Manual Handling - ALL SITES  

Think before lifting/handling - Plan the lift. Can handling aids be used? Where is the load going to be placed? Will help be needed with the load? Remove obstructions such as discarded wrapping materials. For a long lift, consider resting the load midway on a table or bench to change grip. 
Adopt a stable position - The feet should be apart with one leg slightly forward to maintain balance (alongside the load, if it is on the ground). Be prepared to move your feet during the lift to maintain your stability. Avoid tight clothing or unsuitable footwear, which may make this difficult. 
Bend at the knees - The weight to be lifted must be within the lifting capacity of the individual worker and the load should be approached squarely, facing the intended direction of travel. The feet are positioned about a hip’s width apart, one foot slightly in front of the body. The knees are bent, and the body lowered as close to the load as possible while remaining relaxed and balanced. The back should be straight from hips to shoulders, but not necessarily vertical. 
Start in a good posture - At the start of the lift, slight bending of the back, hips and knees is preferable to fully flexing the back (stooping) or fully flexing the hips and knees (squatting).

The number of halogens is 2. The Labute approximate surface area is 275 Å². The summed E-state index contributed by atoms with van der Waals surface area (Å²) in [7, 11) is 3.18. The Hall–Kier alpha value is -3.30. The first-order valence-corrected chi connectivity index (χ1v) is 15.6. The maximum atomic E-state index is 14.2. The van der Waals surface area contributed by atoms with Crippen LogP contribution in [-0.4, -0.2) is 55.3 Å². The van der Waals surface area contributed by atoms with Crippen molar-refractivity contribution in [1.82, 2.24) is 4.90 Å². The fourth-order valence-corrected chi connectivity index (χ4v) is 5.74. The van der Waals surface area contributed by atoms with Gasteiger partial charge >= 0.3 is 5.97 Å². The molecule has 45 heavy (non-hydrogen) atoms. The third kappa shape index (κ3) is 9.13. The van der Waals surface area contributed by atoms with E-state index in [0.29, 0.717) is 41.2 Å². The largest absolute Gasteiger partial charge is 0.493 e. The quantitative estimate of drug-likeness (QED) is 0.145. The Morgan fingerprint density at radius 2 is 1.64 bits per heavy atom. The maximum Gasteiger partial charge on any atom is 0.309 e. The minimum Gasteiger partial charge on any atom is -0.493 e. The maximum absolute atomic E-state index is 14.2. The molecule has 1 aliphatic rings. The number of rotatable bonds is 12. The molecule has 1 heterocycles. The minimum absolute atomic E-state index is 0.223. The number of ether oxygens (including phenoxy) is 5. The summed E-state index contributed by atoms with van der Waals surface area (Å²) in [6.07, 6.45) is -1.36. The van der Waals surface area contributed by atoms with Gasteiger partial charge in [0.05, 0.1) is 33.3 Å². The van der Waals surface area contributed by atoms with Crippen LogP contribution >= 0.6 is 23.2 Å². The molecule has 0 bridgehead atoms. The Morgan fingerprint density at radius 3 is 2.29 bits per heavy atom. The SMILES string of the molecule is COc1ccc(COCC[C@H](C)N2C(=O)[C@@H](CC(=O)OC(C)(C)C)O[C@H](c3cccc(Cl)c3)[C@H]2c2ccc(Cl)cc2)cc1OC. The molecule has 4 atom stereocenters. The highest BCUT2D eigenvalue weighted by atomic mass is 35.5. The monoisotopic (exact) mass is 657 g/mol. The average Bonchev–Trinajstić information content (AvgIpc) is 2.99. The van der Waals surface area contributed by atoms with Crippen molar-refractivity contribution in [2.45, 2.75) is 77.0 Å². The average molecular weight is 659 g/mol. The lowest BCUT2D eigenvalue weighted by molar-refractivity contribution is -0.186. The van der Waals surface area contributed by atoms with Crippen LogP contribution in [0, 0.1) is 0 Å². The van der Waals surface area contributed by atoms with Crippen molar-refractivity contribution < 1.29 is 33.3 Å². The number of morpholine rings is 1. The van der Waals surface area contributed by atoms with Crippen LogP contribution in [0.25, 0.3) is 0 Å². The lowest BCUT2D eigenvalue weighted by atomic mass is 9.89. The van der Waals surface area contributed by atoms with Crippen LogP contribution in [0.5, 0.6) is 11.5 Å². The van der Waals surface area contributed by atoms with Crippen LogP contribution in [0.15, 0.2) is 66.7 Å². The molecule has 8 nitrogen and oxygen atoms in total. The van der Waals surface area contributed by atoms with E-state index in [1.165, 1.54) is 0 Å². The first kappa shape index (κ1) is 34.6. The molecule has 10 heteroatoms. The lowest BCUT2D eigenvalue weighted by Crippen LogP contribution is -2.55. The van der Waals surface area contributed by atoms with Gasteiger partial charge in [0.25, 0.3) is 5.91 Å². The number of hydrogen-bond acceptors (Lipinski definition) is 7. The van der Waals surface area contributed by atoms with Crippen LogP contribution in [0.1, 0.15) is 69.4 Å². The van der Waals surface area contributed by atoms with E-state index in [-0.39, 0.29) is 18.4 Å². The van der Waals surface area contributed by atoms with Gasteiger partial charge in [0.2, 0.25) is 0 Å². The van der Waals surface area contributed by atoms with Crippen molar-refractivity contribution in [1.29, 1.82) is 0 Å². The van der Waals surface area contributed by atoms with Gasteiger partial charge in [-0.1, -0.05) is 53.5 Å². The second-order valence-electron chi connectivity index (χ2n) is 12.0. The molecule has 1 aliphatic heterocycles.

Don’t flex the back any further while lifting - This can happen if the legs begin to straighten before starting to raise the load. 
Keep the load close to the waist - Keep the load close to the body for as long as possible while lifting. Keep the heaviest side of the load next to the body. If a close approach to the load is not possible, try to slide it towards the body before attempting to lift it. 
Avoid twisting the back or leaning sideways, especially while the back is bent - Shoulders should be kept level and facing in the same direction as the hips. Turning by moving the feet is better than twisting and lifting at the same time. 
Keep the head up when handling - Look ahead, not down at the load, once it has been held securely. 
Move smoothly - The load should not be jerked or snatched as this can make it harder to keep control and can increase the risk of injury. 
Don’t lift or handle more than can be easily managed - There is a difference between what people can lift and what they can safely lift. If in doubt, seek advice or get help. 
Changing grip - Grips should not be changed while carrying the load. First rest the load on a ledge or other firm support, then change the grip if necessary 
Put down, then adjust - If precise positioning of the load is necessary, put it down first, then slide it into the desired position. 
Team lifting - When large or awkward weights are involved, assistance should be sought. The assistant should be of similar height and build, so that the raised load does not become unbalanced or unevenly distributed. 

Induction 1 

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